Tuesday, August 6, 2013

Pecan weevils: Identifying the sexes

   With all the recent rains we've received, pecan weevils have begun to emerge and are being captured in our traps. The pecan weevil is a member of a group of insects called the snout beetles. As you can see in the photo at right, the pecan weevil has a long proboscis with a pair of antenna attached. This insect can vary in color from rusty brown to brownish grey. The body of and adult weevil is approximately 3/8 inch long.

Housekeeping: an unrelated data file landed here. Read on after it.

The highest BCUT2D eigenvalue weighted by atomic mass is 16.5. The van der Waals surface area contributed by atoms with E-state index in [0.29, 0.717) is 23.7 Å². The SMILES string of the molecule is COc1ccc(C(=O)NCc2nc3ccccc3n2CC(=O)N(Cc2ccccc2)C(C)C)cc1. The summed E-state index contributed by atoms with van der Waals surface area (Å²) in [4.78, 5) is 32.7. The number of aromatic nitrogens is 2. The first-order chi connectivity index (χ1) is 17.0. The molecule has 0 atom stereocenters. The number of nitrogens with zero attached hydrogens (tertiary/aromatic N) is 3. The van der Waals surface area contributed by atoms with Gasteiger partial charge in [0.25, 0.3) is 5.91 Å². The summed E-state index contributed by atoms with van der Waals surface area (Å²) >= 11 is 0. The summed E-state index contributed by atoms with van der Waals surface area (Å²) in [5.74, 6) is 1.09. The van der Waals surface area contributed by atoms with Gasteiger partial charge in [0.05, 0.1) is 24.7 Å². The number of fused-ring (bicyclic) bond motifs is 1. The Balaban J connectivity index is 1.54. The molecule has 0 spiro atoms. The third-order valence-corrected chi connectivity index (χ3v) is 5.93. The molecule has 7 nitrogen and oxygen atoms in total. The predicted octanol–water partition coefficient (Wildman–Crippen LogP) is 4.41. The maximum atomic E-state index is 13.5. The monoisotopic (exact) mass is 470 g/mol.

Female adults are usually larger than their male counterparts. Females also feature an much longer snout, often stretching longer than the length of her body. Female weevils use their proboscis to puncture the shuck and shell of pecan and hickory nuts. Once they puncture the nut, they insert their ovipositor in the hole and lay 5 to 7 eggs within the nut's shell.